Stuyvesant was determined to make life hard for the Jews, andtherefore denied them the right to build a synagogue. Luckily, for theJews, the colony was soon to be taken over by the British. Undercertain British naturalization laws, the Jews were able to build asynagogue in the colony.Jews in Savannah were accepted, but only to a degree. This wasbecause of Samuel Nunes, a Jewish doctor who helped to stop a diseasethat had already killed many people.

Even then, Jews were given landaway from the main town. In the American Revolution Jews did not takeany specific sides. Some believed that the freedom that they hadgained under the English rule would be lost. Other felt that the taxeswere too high and joined the Patriots.

Later, in the Civil War, Jews took sides as everyone else.Their location meant everything. Jews in the north sided with theUnion, and Jews in the south sided with the Confederacy.Unfortunately, a law was passed by Congress forbidding JewishChaplains in the Union army. Congress later passed a law stating thatchaplains had to be “ministers of some religious denomination,” whichincluded Christian ministers and Jewish rabbis.

Then, more trouble came for the Jews. Ulysees S. Grant orderedthat all Jews in the states of Kentucky and Tennessee were to beremoved. Fortunately, Lincoln cancelled the order as soon as he foundout. Later, between 1880 and 1925, many Jews came to America to escapeanti semitism. One of the acts of anti-semitism was church supportedviolence against Jews in Eastern Europe (before World War I), whichwas legal.

There were also laws which discriminated against Jews. InRussia, a czar had been assassinated, and Jews were blamed out of fearof a revolution. This caused a flood of immigrants into the UnitedStates.Most of America’s famous people are descended from immigrantsif they are not immigrants themselves.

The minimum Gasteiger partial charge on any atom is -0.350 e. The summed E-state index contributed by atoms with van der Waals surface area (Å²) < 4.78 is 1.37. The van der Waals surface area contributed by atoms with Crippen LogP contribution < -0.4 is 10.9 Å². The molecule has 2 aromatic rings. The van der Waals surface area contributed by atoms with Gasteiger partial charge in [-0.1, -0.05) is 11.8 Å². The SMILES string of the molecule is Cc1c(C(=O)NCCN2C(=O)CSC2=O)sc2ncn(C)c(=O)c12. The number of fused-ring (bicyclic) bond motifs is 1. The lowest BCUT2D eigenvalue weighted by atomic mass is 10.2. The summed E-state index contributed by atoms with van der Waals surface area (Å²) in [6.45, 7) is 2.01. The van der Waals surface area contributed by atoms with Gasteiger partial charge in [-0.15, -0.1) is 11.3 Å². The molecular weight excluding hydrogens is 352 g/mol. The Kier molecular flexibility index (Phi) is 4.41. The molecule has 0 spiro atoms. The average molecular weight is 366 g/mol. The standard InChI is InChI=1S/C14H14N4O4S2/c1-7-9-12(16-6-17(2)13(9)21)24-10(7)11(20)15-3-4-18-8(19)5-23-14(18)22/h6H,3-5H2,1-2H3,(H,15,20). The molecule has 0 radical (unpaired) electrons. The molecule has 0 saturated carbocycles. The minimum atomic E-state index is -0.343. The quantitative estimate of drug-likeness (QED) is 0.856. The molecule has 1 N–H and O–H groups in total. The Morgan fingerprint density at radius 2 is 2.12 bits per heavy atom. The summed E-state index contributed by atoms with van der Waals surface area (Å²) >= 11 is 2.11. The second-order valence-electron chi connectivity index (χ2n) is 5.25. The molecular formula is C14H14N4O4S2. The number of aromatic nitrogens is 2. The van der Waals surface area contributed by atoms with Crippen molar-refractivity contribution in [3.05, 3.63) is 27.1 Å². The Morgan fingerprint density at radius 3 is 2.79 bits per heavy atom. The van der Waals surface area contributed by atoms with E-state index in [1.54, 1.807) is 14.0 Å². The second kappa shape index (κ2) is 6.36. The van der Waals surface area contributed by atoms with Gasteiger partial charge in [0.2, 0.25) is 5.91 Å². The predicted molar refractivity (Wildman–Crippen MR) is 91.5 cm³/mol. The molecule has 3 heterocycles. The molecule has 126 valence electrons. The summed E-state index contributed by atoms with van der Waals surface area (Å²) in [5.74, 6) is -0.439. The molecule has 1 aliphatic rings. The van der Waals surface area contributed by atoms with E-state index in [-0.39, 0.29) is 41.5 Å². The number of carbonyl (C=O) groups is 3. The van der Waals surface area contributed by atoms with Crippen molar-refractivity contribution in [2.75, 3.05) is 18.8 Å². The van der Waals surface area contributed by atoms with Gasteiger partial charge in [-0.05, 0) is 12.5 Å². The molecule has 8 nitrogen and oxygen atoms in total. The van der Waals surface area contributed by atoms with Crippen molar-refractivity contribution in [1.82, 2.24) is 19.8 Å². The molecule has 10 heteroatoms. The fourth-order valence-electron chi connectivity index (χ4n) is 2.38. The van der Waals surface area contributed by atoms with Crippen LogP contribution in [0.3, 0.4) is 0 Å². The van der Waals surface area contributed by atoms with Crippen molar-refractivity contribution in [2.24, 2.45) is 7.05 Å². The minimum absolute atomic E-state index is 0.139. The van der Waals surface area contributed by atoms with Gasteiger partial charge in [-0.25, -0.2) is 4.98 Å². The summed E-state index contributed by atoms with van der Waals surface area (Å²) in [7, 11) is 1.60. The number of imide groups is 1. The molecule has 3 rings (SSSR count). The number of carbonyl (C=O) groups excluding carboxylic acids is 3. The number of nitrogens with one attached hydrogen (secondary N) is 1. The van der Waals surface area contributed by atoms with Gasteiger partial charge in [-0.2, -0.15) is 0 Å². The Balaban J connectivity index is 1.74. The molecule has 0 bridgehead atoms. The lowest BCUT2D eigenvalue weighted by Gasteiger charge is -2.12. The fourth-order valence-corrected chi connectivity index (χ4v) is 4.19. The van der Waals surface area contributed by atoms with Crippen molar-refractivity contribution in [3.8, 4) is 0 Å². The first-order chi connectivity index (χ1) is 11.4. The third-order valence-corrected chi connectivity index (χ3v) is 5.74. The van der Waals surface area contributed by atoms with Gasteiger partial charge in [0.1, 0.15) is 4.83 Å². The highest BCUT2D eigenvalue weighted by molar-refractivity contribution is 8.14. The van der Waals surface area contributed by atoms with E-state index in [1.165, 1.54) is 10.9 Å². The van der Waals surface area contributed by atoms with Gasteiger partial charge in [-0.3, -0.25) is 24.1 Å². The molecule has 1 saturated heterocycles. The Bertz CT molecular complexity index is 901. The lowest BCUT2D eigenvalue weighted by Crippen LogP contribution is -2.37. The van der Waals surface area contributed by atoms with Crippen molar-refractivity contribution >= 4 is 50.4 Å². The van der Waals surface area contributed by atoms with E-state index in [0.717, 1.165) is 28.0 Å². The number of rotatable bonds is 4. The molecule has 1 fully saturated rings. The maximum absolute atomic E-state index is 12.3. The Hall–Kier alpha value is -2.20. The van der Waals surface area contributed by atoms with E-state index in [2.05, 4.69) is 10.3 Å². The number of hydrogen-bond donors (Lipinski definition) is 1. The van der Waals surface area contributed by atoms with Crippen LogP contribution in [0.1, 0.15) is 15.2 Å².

People, like Albert Einstein, afamous physicist, and Henry Kissinger, who was Secretary of State, andhelped to open up negotiations with China, were Jewish immigrants.People like Bob Hope, who was born in England, have contributed richlyto our culture. Charlie Chaplin, also from England, was a silent moviestar.America is made of many different cultures, all of which havecontributed to the American way of life.

Jews contributed doctors andlawyers. Japanese are computer and business contributors. Koreans arewell educated and have been involved in many professional, technical,and managerial careers.

African Americans have contributed music,science, literature, entertainment, and many other things to ourculture. Our culture is derived from many different ones, and cannotbe broken down into which group contributes what because each grouphas done so much.All this proves that Americans are not just one people. We areindividuals from different cultures.

We are different, but we are allAmericans.—Bibliography”Asian Americans” Grolier’s Online Encyclopedia. 1991 ed.”Chinese Exclusion Act” Grolier’s Online Encyclopedia. 1991 ed.”Ellis Island” Funk & Wagnalls New Encyclopedia. 1986 ed.Fallows, James.

“The Mind of Japan” U.S. News and World Report 2December 1983: 36Howe, Irving. World of Our Fathers. New York and London: HarcourtBrace Jovanovich, 1976Interview with Mollie Greenblatt, Brooklyn, New York 1991Interview with Nathan Laks, Elizabeth, New Jersey 1991Kenvin, Helen Schwartz. This Land of Liberty – A History of America’sJews. West Orange, New Jersey: Behrman House Publishers, 1986.